During question period Monday, I was able to coax from the mayor the admission that declaring the amount of money authorized by Council in camera on Oct. 10th would not compromise the city. Da!<br>
I therefore felt comfortable releasing the $400,000 figure to the media after the meeting. Since a written report from administration and Estrin will not be forthcoming until after Monday's election, I also feel compelled to share with ratepayers some overview information on what this money is intended to be spent on.
Once again, the city's stance seems to be resistance instead of proactive.

I admit that there is a fine balance between the public's right to know and the secrecy required to conduct the city's affairs. The problem in Windsor is that there doesn't seem to be any balancing going on at all, simply secrecy. While this may only be perception instead of actual reality, it is a dangerous perception to have associated with the city.

The risk of embarrassment or criticism should not be the justification for secrecy of Municipal affairs. By the same token, critics such as myself must also acknowledge and encourage Municipal government when they are being open, regardless of the political cost. If we do not, then the urge to remain silent will continue to pervade our city's business.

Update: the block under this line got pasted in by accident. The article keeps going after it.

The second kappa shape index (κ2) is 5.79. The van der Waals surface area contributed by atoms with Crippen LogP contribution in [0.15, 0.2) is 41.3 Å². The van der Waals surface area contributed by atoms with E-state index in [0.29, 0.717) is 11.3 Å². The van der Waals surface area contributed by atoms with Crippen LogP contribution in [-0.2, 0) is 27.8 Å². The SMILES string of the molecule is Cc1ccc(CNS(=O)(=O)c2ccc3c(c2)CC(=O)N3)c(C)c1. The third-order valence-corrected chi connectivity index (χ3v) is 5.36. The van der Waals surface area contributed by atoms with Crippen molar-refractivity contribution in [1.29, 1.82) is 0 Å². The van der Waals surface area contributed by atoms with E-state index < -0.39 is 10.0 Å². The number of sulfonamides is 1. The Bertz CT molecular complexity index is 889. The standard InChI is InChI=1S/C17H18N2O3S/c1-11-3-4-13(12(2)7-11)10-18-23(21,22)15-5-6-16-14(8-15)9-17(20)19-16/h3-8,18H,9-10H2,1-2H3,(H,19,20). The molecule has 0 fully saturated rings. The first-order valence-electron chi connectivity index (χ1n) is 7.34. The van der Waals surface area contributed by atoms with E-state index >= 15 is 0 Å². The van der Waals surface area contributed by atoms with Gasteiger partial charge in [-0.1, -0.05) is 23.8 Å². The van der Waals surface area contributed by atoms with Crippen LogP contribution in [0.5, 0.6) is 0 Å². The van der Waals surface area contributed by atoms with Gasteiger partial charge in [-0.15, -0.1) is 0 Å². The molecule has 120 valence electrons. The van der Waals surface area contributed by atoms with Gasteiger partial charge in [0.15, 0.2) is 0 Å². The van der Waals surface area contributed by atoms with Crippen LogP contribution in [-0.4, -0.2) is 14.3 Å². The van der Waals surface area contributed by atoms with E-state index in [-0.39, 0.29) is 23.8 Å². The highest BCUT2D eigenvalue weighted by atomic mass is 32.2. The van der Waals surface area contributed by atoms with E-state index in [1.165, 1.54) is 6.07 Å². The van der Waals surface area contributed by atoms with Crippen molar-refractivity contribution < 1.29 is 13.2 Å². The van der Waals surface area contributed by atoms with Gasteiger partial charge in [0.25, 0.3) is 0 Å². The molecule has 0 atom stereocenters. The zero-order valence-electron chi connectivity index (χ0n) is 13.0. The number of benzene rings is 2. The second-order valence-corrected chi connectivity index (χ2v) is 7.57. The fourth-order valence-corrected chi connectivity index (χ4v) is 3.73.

In a case of coincidental timing I came across this report today via another blog:
Restoring Citizen Trust – The Heart of Accountability – establishing a political culture that reconnects with politicians and the public.(pdf)

Existing accountability mechanisms in Canada are out of date. For one thing, they assume that public involvement is limited to election times. But numerous studies show that citizens are “no longer content to go to the polls every four years or so and then give government a free hand” (Savoie, page 9). Part of having more trust is having more say.

Improved accountability won’t happen without improved transparency. It goes well beyond simply posting more information on government Web sites and publishing more reports. Transparency means the public has easily accessible, understandable and meaningful information that makes clear what is being achieved for society with public funds and where the gaps are. It also involves governments giving the public a role in determining what constitutes meaningful information and facilitating its use of that information to influence the policy process.